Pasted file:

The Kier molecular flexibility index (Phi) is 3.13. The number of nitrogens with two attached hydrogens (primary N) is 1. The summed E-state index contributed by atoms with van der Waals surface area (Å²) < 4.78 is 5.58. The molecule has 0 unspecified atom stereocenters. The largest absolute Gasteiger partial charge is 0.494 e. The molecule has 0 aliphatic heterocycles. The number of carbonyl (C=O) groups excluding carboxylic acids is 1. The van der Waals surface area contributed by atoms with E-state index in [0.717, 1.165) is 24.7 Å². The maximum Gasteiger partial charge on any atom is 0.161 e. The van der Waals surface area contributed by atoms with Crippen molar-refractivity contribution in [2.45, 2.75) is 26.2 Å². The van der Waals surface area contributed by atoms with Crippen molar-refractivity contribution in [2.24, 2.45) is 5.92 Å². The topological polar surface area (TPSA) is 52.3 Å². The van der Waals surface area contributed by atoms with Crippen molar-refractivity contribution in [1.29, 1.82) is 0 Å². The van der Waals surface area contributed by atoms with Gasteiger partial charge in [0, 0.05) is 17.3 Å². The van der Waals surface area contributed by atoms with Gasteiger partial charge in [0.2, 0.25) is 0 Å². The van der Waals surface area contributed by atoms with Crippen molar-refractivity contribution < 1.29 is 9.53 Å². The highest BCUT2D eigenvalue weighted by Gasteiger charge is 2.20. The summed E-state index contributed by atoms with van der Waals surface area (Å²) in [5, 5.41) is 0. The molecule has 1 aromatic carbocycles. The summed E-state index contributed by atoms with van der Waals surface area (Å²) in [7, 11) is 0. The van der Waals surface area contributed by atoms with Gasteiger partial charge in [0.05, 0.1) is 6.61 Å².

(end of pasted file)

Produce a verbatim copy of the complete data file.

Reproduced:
The Kier molecular flexibility index (Phi) is 3.13. The number of nitrogens with two attached hydrogens (primary N) is 1. The summed E-state index contributed by atoms with van der Waals surface area (Å²) < 4.78 is 5.58. The molecule has 0 unspecified atom stereocenters. The largest absolute Gasteiger partial charge is 0.494 e. The molecule has 0 aliphatic heterocycles. The number of carbonyl (C=O) groups excluding carboxylic acids is 1. The van der Waals surface area contributed by atoms with E-state index in [0.717, 1.165) is 24.7 Å². The maximum Gasteiger partial charge on any atom is 0.161 e. The van der Waals surface area contributed by atoms with Crippen molar-refractivity contribution in [2.45, 2.75) is 26.2 Å². The van der Waals surface area contributed by atoms with Crippen molar-refractivity contribution in [2.24, 2.45) is 5.92 Å². The topological polar surface area (TPSA) is 52.3 Å². The van der Waals surface area contributed by atoms with Crippen molar-refractivity contribution in [1.29, 1.82) is 0 Å². The van der Waals surface area contributed by atoms with Gasteiger partial charge in [0, 0.05) is 17.3 Å². The van der Waals surface area contributed by atoms with Gasteiger partial charge in [0.2, 0.25) is 0 Å². The van der Waals surface area contributed by atoms with Crippen molar-refractivity contribution < 1.29 is 9.53 Å². The highest BCUT2D eigenvalue weighted by Gasteiger charge is 2.20. The summed E-state index contributed by atoms with van der Waals surface area (Å²) in [5, 5.41) is 0. The molecule has 1 aromatic carbocycles. The summed E-state index contributed by atoms with van der Waals surface area (Å²) in [7, 11) is 0. The van der Waals surface area contributed by atoms with Gasteiger partial charge in [0.05, 0.1) is 6.61 Å².